I quite like days where we did not see much – there is just less to write up in the Diaries.
Ian and Al were keen to see the area where on previous (much wetter) occasions I had seen Euphorbia copiapina in flower. Sure, so we took the turning from R5 to Barranquillas where in 2004 the world had suddenly turned purple, with billions of Portulaca grandiflora in flower; with beetles stuffing themselves with pollen and with the sky filled with birdsong from birds feeding on the beetles. As I was taking pictures of this scene, my hands soon started to itch due to my allergy to Euphorbia latex.
In 2019 things were very much drier, resulting in no images of plants:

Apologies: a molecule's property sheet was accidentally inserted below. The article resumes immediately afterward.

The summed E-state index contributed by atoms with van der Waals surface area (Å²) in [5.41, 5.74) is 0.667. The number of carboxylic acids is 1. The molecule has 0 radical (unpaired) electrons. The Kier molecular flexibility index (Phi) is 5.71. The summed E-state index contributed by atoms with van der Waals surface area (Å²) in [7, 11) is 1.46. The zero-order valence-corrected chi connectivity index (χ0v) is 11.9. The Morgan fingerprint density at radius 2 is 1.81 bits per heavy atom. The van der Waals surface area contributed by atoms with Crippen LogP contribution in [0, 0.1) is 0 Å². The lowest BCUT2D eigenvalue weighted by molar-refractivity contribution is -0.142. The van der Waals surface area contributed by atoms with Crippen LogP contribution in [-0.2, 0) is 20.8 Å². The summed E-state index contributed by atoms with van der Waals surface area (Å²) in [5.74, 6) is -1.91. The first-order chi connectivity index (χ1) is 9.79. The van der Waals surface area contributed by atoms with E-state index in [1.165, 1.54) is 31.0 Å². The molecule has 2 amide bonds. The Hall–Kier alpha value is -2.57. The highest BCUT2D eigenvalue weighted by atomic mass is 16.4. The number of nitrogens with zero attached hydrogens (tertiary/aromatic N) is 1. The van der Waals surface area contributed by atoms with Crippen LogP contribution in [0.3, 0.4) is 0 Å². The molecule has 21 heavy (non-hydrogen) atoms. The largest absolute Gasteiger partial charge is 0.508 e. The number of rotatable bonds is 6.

The second stop of the day was on Morro Copiapo where eventually we found our usual stop. It seems that a large are of rocks and hillside had been removed to be used for building materials to create new beach villages.
There were very few cacti to see. Many dead Eulychnia breviflora, a few still standing up and one with a flower and four buds! We eventually found a few clumps of Copiapoa marginata. This is the neo type of the Genus Copiapoa. Is this global warming at work?
Finally the top challenge of the day: find Eriosyce (Thelocephala) odieri – again, this is its type locality: One plant found!
Tomorrow we move on to Chañaral. Ian Woolnough’s group, the Magnificent Seven, report landing safely in Chile and should catch up with us in Taltal in a few days time.